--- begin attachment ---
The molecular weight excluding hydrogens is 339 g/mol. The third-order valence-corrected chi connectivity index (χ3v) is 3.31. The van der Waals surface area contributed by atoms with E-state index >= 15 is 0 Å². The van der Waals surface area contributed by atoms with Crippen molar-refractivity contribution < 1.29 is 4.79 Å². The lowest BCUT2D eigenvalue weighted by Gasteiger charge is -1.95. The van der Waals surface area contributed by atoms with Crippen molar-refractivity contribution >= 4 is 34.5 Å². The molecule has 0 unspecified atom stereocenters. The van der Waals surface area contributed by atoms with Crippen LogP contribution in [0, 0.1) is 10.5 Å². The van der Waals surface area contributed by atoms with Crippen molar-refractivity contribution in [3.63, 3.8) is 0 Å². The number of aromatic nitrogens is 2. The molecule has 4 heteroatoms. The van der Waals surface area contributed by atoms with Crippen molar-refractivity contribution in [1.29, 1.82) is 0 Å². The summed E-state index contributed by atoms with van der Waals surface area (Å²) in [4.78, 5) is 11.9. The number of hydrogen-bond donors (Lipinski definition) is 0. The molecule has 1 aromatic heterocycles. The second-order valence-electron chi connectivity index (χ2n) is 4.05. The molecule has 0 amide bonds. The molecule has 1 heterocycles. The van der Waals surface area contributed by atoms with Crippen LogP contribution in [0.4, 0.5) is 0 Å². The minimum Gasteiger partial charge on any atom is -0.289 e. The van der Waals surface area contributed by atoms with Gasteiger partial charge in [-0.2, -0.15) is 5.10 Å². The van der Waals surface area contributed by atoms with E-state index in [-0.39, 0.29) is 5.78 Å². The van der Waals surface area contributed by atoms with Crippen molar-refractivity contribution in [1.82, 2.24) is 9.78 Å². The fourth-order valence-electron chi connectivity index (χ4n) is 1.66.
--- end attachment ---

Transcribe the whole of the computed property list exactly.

The molecular weight excluding hydrogens is 339 g/mol. The third-order valence-corrected chi connectivity index (χ3v) is 3.31. The van der Waals surface area contributed by atoms with E-state index >= 15 is 0 Å². The van der Waals surface area contributed by atoms with Crippen molar-refractivity contribution < 1.29 is 4.79 Å². The lowest BCUT2D eigenvalue weighted by Gasteiger charge is -1.95. The van der Waals surface area contributed by atoms with Crippen molar-refractivity contribution >= 4 is 34.5 Å². The molecule has 0 unspecified atom stereocenters. The van der Waals surface area contributed by atoms with Crippen LogP contribution in [0, 0.1) is 10.5 Å². The van der Waals surface area contributed by atoms with Crippen molar-refractivity contribution in [3.63, 3.8) is 0 Å². The number of aromatic nitrogens is 2. The molecule has 4 heteroatoms. The van der Waals surface area contributed by atoms with Crippen molar-refractivity contribution in [1.29, 1.82) is 0 Å². The summed E-state index contributed by atoms with van der Waals surface area (Å²) in [4.78, 5) is 11.9. The number of hydrogen-bond donors (Lipinski definition) is 0. The molecule has 1 aromatic heterocycles. The second-order valence-electron chi connectivity index (χ2n) is 4.05. The molecule has 0 amide bonds. The molecule has 1 heterocycles. The van der Waals surface area contributed by atoms with Crippen LogP contribution in [0.4, 0.5) is 0 Å². The minimum Gasteiger partial charge on any atom is -0.289 e. The van der Waals surface area contributed by atoms with Gasteiger partial charge in [-0.2, -0.15) is 5.10 Å². The van der Waals surface area contributed by atoms with E-state index in [-0.39, 0.29) is 5.78 Å². The van der Waals surface area contributed by atoms with Crippen molar-refractivity contribution in [1.82, 2.24) is 9.78 Å². The fourth-order valence-electron chi connectivity index (χ4n) is 1.66.